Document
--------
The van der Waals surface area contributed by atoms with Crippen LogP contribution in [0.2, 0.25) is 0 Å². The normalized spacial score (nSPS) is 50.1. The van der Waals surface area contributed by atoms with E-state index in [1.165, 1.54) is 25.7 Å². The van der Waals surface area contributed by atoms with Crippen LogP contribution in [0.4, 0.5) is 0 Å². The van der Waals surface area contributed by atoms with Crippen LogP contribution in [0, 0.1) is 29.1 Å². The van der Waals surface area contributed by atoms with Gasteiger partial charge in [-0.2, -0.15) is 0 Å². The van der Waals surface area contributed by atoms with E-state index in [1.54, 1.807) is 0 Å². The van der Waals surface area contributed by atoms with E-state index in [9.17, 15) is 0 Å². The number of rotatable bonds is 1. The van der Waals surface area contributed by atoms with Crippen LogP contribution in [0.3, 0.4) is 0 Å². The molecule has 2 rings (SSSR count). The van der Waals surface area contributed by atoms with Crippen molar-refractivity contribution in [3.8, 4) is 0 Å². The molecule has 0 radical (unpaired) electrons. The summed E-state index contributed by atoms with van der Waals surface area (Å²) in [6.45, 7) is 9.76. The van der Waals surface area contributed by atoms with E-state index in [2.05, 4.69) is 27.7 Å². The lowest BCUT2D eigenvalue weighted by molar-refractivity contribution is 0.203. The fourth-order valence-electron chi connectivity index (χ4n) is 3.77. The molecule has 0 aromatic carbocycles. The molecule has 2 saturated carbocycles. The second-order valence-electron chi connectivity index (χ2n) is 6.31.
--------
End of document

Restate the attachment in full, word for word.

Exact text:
The van der Waals surface area contributed by atoms with Crippen LogP contribution in [0.2, 0.25) is 0 Å². The normalized spacial score (nSPS) is 50.1. The van der Waals surface area contributed by atoms with E-state index in [1.165, 1.54) is 25.7 Å². The van der Waals surface area contributed by atoms with Crippen LogP contribution in [0.4, 0.5) is 0 Å². The van der Waals surface area contributed by atoms with Crippen LogP contribution in [0, 0.1) is 29.1 Å². The van der Waals surface area contributed by atoms with Gasteiger partial charge in [-0.2, -0.15) is 0 Å². The van der Waals surface area contributed by atoms with E-state index in [1.54, 1.807) is 0 Å². The van der Waals surface area contributed by atoms with E-state index in [9.17, 15) is 0 Å². The number of rotatable bonds is 1. The van der Waals surface area contributed by atoms with Crippen LogP contribution in [0.3, 0.4) is 0 Å². The molecule has 2 rings (SSSR count). The van der Waals surface area contributed by atoms with Crippen molar-refractivity contribution in [3.8, 4) is 0 Å². The molecule has 0 radical (unpaired) electrons. The summed E-state index contributed by atoms with van der Waals surface area (Å²) in [6.45, 7) is 9.76. The van der Waals surface area contributed by atoms with E-state index in [2.05, 4.69) is 27.7 Å². The lowest BCUT2D eigenvalue weighted by molar-refractivity contribution is 0.203. The fourth-order valence-electron chi connectivity index (χ4n) is 3.77. The molecule has 0 aromatic carbocycles. The molecule has 2 saturated carbocycles. The second-order valence-electron chi connectivity index (χ2n) is 6.31.